In a day and age when reducing total cost of ownership (TCO) and operating overhead required to support enterprise messaging solutions are a top priority for organizations, it seems that fewer and fewer solutions providers are actually offering a means to their customers to aide in addressing these issues head-on, much less free of charge. Research In Motion recently announced their plans to release a web-based version of their desktop client application, aptly named BlackBerry Web Desktop (or BlackBerry Administration Service, which is it’s installed name).
I had my expectations for the product offering as being something that was put together in a post-DST mad-house rush, although these rather dreary expectations were far exceeded by the resulting present I was able to install earlier tonight.
The idea of reducing operating costs when deploying BlackBerry devices has always been atop most CIO and CFO’s lists of things that typically get swept under a rug somewhere, so this added incentive of removing the footprint left by BlackBerry Desktop Manager from end-user’s machines definitely allows for some rather joyous expressions on everyone’s faces, from deskside support groups to desktop management groups to systems administrators and right on up to the big dogs in the glass-wall offices. Throw in a simple installation and out-of-the-box full-functionality usage and we have a sure-fire winner with BlackBerry Web Desktop.
While there are obvious absences from the thin-client version of BlackBerry Desktop Manager, such as the newly added Roxio Media Manager as well as long-time veteran BlackBerry Desktop Redirector, the BlackBerry Web Desktop includes almost all basic functionality, including the ability to change your signature, configure filter settings, device switch management, and complete backup and restore functionality. Application Loader functionality is very similar to a shared/managed Application Loader configuration, where this functionality is available through a non-installed software version that references a shared repository for it’s packages, be it handheld upgrades or third-party applications. It would appear that full charging capabilities are included with this thin-client, by way of a Device Manager thin-client, although I have yet to find a definitive answer to this question, either through RIM’s knowledge base or my limited time spent with the product itself.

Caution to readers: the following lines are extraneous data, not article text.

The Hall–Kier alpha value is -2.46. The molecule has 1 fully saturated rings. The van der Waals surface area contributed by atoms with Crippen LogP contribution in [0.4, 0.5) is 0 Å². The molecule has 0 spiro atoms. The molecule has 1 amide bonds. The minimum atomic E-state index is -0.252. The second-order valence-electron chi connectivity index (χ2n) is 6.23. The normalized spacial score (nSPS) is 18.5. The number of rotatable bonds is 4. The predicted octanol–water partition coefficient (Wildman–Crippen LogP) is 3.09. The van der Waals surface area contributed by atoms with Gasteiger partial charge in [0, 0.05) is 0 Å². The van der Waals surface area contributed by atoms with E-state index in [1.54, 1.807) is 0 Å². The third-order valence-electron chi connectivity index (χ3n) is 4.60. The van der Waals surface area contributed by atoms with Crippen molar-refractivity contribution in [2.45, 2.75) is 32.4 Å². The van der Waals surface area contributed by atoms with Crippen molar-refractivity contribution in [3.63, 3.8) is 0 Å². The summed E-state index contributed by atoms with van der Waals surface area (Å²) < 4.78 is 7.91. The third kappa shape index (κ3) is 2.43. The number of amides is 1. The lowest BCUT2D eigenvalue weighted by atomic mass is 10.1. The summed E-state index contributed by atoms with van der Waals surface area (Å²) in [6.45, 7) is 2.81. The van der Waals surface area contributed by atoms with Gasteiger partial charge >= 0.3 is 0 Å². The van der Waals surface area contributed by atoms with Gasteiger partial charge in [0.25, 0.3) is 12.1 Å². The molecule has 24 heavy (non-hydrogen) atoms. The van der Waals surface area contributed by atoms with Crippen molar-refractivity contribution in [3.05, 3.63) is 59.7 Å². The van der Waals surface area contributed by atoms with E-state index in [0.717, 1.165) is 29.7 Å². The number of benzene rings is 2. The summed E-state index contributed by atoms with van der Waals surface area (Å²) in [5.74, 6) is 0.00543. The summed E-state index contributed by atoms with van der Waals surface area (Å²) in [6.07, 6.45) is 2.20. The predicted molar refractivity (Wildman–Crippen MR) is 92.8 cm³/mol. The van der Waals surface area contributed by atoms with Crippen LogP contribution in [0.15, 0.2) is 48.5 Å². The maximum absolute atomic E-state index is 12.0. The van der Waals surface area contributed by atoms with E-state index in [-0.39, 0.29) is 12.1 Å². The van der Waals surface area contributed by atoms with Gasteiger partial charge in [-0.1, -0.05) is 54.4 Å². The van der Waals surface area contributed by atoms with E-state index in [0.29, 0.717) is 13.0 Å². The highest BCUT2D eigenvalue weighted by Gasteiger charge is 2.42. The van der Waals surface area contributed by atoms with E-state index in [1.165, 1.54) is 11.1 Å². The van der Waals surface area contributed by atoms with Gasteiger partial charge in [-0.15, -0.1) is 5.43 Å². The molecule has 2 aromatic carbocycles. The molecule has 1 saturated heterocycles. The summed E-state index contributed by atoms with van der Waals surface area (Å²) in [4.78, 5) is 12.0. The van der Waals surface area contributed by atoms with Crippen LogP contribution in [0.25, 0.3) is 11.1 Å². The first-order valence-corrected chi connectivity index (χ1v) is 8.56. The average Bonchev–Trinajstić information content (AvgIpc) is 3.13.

With that said, it’s the functionality found exclusively within the BlackBerry Web Desktop, the ability to self-provision a wireless enterprise activation passwords, that makes this solution the most exciting to me. The various past implementations of user management, whether it was role-based administration, restrictive BlackBerry Manager switches, or scripting around the BlackBerry Resource Kit, have always come up quite short in terms of the ‘WOW!’ effect and appeal. Allowing an end-user to set their own wireless enterprise activation password is literally a godsend in most situations, although the lack of an open management interface to this particular module somewhat disappoints me, although that’s technically not what this product was designed for, either.
After the Daylight Saving Time fiasco involving Desktop Manager, where RIM’s solution was to upgrade to the latest version of Desktop Manager (version 4.2 SP1, at the time), even though it wasn’t even available yet, I’m really glad to see this approach in resolving almost all questions or concerns should there be a requirement in the future for similar amounts of time and resources to be spent on individual client software upgrades. The BlackBerry Web Desktop certainly combines all of the existing benefits of Desktop Manager, Device Manager, and shared Application Loader and expands on them exponentially, with very few negatives and many, many positives that help aid in the reduction of support costs and end-user headaches. Bravo RIM!